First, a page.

4. Not simply an aspiration, the rule of law is a set of legal principles essential for the practical realization of the rights of European citizens. The rule of law preserves the democratic state through legal certainty, which enhances the predictability of official decisions and allows people to plan their lives. Without the rule of law, the EU inevitably fails to function adequately and to deliver the public goods it is expected to guarantee. Moreover, it ceases to command moral legitimacy in the eyes of people in Europe and beyond. That the Union and its constituent Member States share a commitment to the rule of law is, moreover, the basis for their mutual trust. This trust can only exist under conditions guaranteeing that people and businesses are treated according to the law in all Member States, including when they appeal to courts in a State other than their own, and that their rights are protected.

5. The primacy of EU law is a core element of our common legal order. While the EU must respect the specific national constitutional identities of its Member States, this does not detract from the obligation of the latter to grant EU law its full effect in their national legal orders. Constitutional identity cannot serve as a pretext for departing from the fundamental principles of the rule of law. To ensure trust in the EU’s legal order, the rule of law must be vigilantly protected at the Union level. Resilience against threats to the rule of law requires positive action on the part of the EU legislative and executive branches. The EU’s values bind the EU’s institutions, bodies, offices, and agencies, which must constantly strive to be exemplary in observing them. Adherence to the rule of law, in particular, safeguards the EU’s decision-making processes and ultimately guarantees that all Member States are treated equally in the Union.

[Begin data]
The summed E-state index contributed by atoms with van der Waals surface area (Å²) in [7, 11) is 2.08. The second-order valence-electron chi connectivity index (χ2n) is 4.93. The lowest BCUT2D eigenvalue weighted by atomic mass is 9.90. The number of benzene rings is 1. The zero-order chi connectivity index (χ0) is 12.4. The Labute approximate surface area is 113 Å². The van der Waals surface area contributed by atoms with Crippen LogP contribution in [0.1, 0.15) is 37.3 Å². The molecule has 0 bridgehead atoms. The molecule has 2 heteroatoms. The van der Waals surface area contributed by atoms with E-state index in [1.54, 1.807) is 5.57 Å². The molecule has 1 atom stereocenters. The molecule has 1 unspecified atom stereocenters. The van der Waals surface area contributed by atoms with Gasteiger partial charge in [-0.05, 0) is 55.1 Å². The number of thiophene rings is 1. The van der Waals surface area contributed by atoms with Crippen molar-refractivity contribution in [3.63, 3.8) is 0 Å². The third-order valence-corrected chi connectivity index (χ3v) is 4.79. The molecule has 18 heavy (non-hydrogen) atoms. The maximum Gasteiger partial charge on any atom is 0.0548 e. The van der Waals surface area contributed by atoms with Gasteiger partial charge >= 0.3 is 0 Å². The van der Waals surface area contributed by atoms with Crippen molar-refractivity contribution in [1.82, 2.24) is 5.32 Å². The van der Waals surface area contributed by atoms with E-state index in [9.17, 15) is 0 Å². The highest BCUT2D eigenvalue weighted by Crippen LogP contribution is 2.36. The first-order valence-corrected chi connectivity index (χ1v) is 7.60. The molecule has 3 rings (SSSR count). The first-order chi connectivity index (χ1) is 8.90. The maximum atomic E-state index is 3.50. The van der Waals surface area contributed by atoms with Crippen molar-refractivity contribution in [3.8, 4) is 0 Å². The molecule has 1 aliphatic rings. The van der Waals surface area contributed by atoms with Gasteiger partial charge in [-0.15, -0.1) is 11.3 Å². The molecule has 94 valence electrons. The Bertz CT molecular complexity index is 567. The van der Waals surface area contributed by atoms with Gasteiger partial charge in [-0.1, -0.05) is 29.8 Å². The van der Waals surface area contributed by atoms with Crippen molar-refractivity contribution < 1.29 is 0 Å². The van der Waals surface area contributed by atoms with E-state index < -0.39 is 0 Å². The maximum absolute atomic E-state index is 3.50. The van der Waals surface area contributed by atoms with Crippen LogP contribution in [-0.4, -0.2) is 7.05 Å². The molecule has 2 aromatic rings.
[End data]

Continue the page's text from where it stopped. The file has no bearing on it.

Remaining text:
6. The Union and its Member States must be held up to equivalent standards as regards compliance with the rule of law. There is a need to understand the rule of law coherently. To this end, the EU should consistently have regard to the rule of law standards developed by the relevant Council of Europe bodies and mechanisms, such as the European Court of Human Rights, the European Commission for Democracy through Law (Venice Commission), the European Commission for the efficiency of justice (CEPEJ) and the Group of States against Corruption (GRECO). In due time and form, the EU should accede to the European Convention on Human Rights to further safeguard the consistent application of the principles of the rule of law throughout Europe.

The EU cannot survive without the rule of law. Protecting it requires immediate action. Because of the overriding importance for sustaining liberal democracy and considering the magnitude of the task, its resolution cannot be left to the Court of Justice alone. Under threat, the rule of law cannot be guaranteed solely by the judiciary, but its preservation requires comprehensive legal and political action. The leaders of Member States, acting through the EU institutions in accordance with the procedures foreseen in the EU Treaties, as well as individually, must step up with urgency. The causes of Europe’s rule of law malaise must be remedied decisively. Time is of the essence. Even as the EU confronts profound global challenges, the time for action to uphold the rule of law within the Union is now.

18 March 2022

Tiina Astola

Leonard Besselink

Steven Blockmans

Carlos Closa

Paul Craig

Inge Govaere

Xavier Groussot

Daniel Halberstam

Joni Heliskoski

Katalin Miklóssy

Paul Nemitz

Pekka Pohjankoski

Miguel Poiares Maduro

Juha Raitio

Allan Rosas

Werner Schroeder

Mirosław Wyrzykowski

Members of the Helsinki Rule of Law Forum




This Declaration has also been published on Verfassungsblog and EULawLive.

Also, please note that the declaration can be downloaded below in PDF form: